Testing the Theory of Trade Policy: Evidence from the Abrupt End of the Multifibre Arrangement
Quota restrictions on United States imports of apparel and textiles under the multifibre arrangement (MFA) ended abruptly in January 2005. This change in policy was large, predetermined, and fully anticipated, making it an ideal natural experiment for testing the theory of trade policy. We focus on simple and robust theory predictions about the effects of binding quotas, and also compute nonparametric estimates of the cost of the MFA. We find that prices of quota constrained categories from China fell by 38% in 2005, while prices in unconstrained categories from China and from other countries changed little. We also find substantial quality downgrading in imports from China in previously constrained categories, as predicted by theory. The annual cost of the MFA to U.S. consumers was about $90 per household.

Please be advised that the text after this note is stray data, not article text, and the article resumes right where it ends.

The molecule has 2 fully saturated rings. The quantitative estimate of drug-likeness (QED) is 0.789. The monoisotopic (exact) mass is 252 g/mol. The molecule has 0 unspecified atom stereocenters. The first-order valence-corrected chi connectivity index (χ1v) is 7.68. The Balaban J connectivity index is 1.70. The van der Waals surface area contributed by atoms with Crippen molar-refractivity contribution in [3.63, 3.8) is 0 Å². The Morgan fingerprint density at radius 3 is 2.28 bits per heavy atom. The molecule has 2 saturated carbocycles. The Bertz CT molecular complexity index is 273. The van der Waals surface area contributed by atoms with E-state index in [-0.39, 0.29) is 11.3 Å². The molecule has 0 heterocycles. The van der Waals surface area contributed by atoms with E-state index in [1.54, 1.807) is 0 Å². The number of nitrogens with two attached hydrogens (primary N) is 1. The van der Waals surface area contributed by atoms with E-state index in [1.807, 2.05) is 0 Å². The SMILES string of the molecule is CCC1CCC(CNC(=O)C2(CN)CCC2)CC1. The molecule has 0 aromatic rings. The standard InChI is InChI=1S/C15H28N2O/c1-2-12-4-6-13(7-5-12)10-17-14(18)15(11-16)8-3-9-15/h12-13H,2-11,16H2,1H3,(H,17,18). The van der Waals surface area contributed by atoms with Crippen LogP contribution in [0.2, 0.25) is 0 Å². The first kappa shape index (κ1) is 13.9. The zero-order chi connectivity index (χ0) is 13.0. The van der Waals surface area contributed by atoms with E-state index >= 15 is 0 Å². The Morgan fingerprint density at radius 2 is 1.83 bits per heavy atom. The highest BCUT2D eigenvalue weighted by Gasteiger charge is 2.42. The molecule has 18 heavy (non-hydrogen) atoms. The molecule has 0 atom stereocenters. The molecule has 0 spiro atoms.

International Research Department, Federal Reserve Bank of New York, 33 Liberty Street, New York NY 10045. Corresponding author is James Harrigan, firstname.lastname@example.org. This paper is a substantially revised version of our October 2006 NBER Working Paper no. 12579 of the same name. We thank Deirdre Daly for help with the data, and Yue Li and seminar participants at the World Bank and the New York Fed for helpful comments. The views expressed in this paper are those of the authors and do not necessarily reflect the position of the Federal Reserve Bank of New York or the Federal Reserve System. The views expressed herein are those of the author(s) and do not necessarily reflect the views of the National Bureau of Economic Research.
James Harrigan & Geoffrey Barrows, 2009. "Testing the Theory of Trade Policy: Evidence from the Abrupt End of the Multifiber Arrangement," The Review of Economics and Statistics, MIT Press, vol. 91(2), pages 282-294, November. citation courtesy of